Forested buffers in agricultural landscapes : mitigation effects on stream–riparian meta-ecosystems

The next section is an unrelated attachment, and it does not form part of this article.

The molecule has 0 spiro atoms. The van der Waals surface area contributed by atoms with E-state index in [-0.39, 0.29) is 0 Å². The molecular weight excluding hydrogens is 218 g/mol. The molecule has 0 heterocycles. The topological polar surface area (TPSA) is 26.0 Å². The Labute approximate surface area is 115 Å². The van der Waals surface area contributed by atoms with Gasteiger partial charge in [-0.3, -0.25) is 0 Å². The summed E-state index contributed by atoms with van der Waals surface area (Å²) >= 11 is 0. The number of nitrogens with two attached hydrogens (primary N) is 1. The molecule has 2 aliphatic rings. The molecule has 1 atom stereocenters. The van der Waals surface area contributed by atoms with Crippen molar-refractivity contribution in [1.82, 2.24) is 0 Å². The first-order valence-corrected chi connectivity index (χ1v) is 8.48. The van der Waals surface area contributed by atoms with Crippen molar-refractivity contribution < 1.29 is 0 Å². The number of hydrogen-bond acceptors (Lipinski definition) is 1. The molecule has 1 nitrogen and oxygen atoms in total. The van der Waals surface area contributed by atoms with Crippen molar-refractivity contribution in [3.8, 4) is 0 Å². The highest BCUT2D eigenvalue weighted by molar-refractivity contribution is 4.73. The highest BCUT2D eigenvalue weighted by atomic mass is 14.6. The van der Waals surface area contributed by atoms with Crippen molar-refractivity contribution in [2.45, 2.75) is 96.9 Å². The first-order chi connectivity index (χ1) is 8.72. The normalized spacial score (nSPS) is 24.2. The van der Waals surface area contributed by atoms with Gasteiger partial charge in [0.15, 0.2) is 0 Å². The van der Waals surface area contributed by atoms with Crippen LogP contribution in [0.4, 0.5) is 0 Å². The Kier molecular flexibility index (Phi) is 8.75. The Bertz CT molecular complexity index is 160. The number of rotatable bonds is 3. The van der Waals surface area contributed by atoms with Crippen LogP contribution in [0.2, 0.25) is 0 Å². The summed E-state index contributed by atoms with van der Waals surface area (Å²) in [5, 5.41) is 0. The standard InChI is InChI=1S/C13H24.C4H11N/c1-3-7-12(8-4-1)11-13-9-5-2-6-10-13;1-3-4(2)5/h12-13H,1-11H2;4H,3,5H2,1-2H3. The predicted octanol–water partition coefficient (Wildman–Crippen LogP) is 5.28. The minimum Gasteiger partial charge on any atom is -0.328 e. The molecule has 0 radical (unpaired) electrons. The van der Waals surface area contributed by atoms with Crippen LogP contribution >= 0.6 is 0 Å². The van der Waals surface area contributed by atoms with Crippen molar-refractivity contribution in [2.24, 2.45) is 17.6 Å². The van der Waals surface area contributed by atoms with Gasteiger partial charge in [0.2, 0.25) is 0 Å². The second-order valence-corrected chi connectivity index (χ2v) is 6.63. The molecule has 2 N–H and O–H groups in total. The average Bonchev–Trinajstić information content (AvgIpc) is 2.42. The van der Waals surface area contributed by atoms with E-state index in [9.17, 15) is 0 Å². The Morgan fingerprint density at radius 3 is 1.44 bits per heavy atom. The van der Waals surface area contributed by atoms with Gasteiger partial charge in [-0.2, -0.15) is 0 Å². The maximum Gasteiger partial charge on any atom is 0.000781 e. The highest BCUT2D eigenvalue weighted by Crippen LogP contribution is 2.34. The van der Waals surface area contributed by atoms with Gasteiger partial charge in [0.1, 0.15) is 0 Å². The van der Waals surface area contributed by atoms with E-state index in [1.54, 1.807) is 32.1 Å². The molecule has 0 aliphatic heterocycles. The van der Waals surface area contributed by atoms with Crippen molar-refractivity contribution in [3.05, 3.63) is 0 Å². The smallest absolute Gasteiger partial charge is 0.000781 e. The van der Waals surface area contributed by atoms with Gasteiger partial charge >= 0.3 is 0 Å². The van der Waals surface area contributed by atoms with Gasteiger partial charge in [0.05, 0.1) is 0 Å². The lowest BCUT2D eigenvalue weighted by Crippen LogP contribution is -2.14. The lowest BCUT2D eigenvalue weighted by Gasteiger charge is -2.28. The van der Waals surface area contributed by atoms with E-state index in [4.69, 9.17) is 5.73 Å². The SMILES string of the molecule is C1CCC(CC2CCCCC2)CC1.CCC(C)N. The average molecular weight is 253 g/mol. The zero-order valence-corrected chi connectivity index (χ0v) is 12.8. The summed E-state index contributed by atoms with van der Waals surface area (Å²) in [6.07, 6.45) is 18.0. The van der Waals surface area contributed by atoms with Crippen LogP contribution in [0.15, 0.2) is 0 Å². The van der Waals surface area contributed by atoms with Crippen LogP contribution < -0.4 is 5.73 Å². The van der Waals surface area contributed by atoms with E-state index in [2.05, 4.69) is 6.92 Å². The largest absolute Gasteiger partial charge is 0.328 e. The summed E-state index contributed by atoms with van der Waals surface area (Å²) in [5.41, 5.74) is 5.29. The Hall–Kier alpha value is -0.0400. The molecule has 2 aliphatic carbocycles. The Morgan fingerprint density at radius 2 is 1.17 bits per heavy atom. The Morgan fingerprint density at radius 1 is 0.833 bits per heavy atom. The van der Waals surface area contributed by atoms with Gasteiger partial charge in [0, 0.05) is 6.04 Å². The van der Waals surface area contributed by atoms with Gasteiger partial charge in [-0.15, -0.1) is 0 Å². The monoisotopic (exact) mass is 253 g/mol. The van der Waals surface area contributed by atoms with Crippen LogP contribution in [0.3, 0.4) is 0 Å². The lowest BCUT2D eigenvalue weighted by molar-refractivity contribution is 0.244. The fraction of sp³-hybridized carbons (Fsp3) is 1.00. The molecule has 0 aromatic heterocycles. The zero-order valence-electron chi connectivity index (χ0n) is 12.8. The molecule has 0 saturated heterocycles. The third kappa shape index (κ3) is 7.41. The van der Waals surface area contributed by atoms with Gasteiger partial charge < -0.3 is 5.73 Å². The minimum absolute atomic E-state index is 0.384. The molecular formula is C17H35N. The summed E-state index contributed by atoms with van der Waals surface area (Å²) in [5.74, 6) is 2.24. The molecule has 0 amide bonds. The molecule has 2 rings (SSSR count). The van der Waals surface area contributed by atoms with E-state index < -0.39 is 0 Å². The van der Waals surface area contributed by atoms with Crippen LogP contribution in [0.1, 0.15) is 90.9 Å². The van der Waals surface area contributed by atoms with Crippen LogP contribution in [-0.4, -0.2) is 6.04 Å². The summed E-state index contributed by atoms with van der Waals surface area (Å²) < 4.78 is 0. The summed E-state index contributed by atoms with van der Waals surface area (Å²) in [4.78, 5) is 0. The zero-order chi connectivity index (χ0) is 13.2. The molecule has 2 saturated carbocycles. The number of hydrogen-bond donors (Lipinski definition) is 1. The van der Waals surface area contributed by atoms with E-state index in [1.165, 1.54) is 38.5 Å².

Stream–riparian meta-ecosystems are strongly connected through exchanges of energy, material and organisms. Land use can disrupt ecological connectivity by affecting community composition directly and/or indirectly by altering the instream and riparian habitats that support biological structure and function. Although forested riparian buffers are increasingly used as a management intervention, our understanding of their effects on the functioning of stream–riparian metaecosystems is limited. This study assessed patterns in the longitudinal and lateral profiles of streams in modified landscapes across Europe and Sweden using a pairedreach approach, with upstream unbuffered reaches lacking woody riparian vegetation and with downstream reaches having well-developed forested buffers. The presence of buffers was positively associated with stream ecological status as well as important attributes, which included instream shading and the provision of suitable habitats for instream and riparian communities, thus supporting more aquatic insects (especially EPT taxa). Emergence of aquatic insects is particularly important because they mediate reciprocal flows of subsidies into terrestrial systems. Results of fatty acid analysis and prey DNA from spiders further supported the importance of buffers in providing more aquatic-derived quality food (i.e. essential fatty acids) for riparian spiders. Findings presented in this thesis show that buffers contribute to the strengthening of cross-ecosystem connectivity and have the potential to affect a wide range of consumers in modified landscapes

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